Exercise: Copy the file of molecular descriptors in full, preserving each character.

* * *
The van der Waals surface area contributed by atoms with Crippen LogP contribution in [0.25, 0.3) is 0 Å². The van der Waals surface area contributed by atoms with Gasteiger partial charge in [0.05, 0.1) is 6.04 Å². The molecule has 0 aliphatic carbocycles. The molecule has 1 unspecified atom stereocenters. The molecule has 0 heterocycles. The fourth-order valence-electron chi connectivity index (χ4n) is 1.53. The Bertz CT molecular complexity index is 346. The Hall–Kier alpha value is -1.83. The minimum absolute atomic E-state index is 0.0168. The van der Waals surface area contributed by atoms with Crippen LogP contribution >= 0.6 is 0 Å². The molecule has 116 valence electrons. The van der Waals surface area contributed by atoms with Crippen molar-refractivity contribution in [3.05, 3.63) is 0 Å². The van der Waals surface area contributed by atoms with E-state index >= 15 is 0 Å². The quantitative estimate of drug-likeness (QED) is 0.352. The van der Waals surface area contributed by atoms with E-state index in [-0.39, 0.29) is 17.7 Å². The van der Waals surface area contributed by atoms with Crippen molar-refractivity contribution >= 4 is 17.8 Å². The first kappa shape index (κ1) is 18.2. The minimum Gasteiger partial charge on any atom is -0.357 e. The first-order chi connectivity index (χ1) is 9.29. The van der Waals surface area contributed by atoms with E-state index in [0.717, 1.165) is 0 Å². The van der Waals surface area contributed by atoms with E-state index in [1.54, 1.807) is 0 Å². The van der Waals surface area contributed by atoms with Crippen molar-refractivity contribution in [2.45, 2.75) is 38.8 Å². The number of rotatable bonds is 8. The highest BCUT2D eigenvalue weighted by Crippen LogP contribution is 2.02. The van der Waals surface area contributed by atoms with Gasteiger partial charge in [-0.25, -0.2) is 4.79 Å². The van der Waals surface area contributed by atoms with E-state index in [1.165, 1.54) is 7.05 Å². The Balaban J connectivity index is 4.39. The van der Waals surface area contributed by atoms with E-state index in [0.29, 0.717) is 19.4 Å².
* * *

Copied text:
The van der Waals surface area contributed by atoms with Crippen LogP contribution in [0.25, 0.3) is 0 Å². The van der Waals surface area contributed by atoms with Gasteiger partial charge in [0.05, 0.1) is 6.04 Å². The molecule has 0 aliphatic carbocycles. The molecule has 1 unspecified atom stereocenters. The molecule has 0 heterocycles. The fourth-order valence-electron chi connectivity index (χ4n) is 1.53. The Bertz CT molecular complexity index is 346. The Hall–Kier alpha value is -1.83. The minimum absolute atomic E-state index is 0.0168. The van der Waals surface area contributed by atoms with Crippen LogP contribution >= 0.6 is 0 Å². The molecule has 116 valence electrons. The van der Waals surface area contributed by atoms with Crippen molar-refractivity contribution in [3.05, 3.63) is 0 Å². The van der Waals surface area contributed by atoms with E-state index >= 15 is 0 Å². The quantitative estimate of drug-likeness (QED) is 0.352. The van der Waals surface area contributed by atoms with E-state index in [-0.39, 0.29) is 17.7 Å². The van der Waals surface area contributed by atoms with Crippen molar-refractivity contribution >= 4 is 17.8 Å². The first kappa shape index (κ1) is 18.2. The minimum Gasteiger partial charge on any atom is -0.357 e. The first-order chi connectivity index (χ1) is 9.29. The van der Waals surface area contributed by atoms with E-state index in [0.717, 1.165) is 0 Å². The van der Waals surface area contributed by atoms with E-state index in [1.54, 1.807) is 0 Å². The van der Waals surface area contributed by atoms with Crippen molar-refractivity contribution in [2.45, 2.75) is 38.8 Å². The number of rotatable bonds is 8. The highest BCUT2D eigenvalue weighted by Crippen LogP contribution is 2.02. The van der Waals surface area contributed by atoms with Gasteiger partial charge in [-0.25, -0.2) is 4.79 Å². The van der Waals surface area contributed by atoms with E-state index in [1.165, 1.54) is 7.05 Å². The Balaban J connectivity index is 4.39. The van der Waals surface area contributed by atoms with E-state index in [0.29, 0.717) is 19.4 Å².